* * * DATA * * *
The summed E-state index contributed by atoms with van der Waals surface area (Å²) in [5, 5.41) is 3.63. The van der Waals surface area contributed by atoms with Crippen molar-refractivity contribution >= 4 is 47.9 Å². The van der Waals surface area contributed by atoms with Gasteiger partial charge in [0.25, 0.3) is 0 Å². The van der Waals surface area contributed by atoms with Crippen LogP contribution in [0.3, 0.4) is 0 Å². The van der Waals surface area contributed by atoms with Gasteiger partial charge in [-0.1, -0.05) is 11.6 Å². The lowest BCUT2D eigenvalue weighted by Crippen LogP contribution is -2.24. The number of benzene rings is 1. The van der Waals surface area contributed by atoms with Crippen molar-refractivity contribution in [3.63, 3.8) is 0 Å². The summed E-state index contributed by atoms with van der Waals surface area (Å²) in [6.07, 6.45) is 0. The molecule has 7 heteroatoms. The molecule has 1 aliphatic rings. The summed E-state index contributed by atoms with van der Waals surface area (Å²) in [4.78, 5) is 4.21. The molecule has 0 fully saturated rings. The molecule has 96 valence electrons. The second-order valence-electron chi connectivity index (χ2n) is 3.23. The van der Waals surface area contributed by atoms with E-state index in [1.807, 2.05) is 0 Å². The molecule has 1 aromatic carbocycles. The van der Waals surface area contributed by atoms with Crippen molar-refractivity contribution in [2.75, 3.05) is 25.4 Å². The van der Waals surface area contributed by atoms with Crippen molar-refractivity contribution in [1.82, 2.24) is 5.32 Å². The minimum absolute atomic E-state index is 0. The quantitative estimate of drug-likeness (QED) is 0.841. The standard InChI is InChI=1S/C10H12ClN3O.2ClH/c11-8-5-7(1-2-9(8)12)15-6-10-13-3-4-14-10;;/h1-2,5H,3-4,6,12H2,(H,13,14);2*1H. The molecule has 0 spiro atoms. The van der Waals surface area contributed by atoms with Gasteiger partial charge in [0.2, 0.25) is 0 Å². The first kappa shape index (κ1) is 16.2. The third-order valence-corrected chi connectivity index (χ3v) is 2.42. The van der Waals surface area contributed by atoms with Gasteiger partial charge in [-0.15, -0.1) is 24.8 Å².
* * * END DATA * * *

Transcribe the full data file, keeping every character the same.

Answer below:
The summed E-state index contributed by atoms with van der Waals surface area (Å²) in [5, 5.41) is 3.63. The van der Waals surface area contributed by atoms with Crippen molar-refractivity contribution >= 4 is 47.9 Å². The van der Waals surface area contributed by atoms with Gasteiger partial charge in [0.25, 0.3) is 0 Å². The van der Waals surface area contributed by atoms with Crippen LogP contribution in [0.3, 0.4) is 0 Å². The van der Waals surface area contributed by atoms with Gasteiger partial charge in [-0.1, -0.05) is 11.6 Å². The lowest BCUT2D eigenvalue weighted by Crippen LogP contribution is -2.24. The number of benzene rings is 1. The van der Waals surface area contributed by atoms with Crippen molar-refractivity contribution in [3.63, 3.8) is 0 Å². The summed E-state index contributed by atoms with van der Waals surface area (Å²) in [6.07, 6.45) is 0. The molecule has 7 heteroatoms. The molecule has 1 aliphatic rings. The summed E-state index contributed by atoms with van der Waals surface area (Å²) in [4.78, 5) is 4.21. The molecule has 0 fully saturated rings. The molecule has 96 valence electrons. The second-order valence-electron chi connectivity index (χ2n) is 3.23. The van der Waals surface area contributed by atoms with E-state index in [1.807, 2.05) is 0 Å². The molecule has 1 aromatic carbocycles. The van der Waals surface area contributed by atoms with Crippen molar-refractivity contribution in [2.75, 3.05) is 25.4 Å². The van der Waals surface area contributed by atoms with Crippen molar-refractivity contribution in [1.82, 2.24) is 5.32 Å². The minimum absolute atomic E-state index is 0. The quantitative estimate of drug-likeness (QED) is 0.841. The standard InChI is InChI=1S/C10H12ClN3O.2ClH/c11-8-5-7(1-2-9(8)12)15-6-10-13-3-4-14-10;;/h1-2,5H,3-4,6,12H2,(H,13,14);2*1H. The molecule has 0 spiro atoms. The van der Waals surface area contributed by atoms with Gasteiger partial charge in [0.2, 0.25) is 0 Å². The first kappa shape index (κ1) is 16.2. The third-order valence-corrected chi connectivity index (χ3v) is 2.42. The van der Waals surface area contributed by atoms with Gasteiger partial charge in [-0.15, -0.1) is 24.8 Å².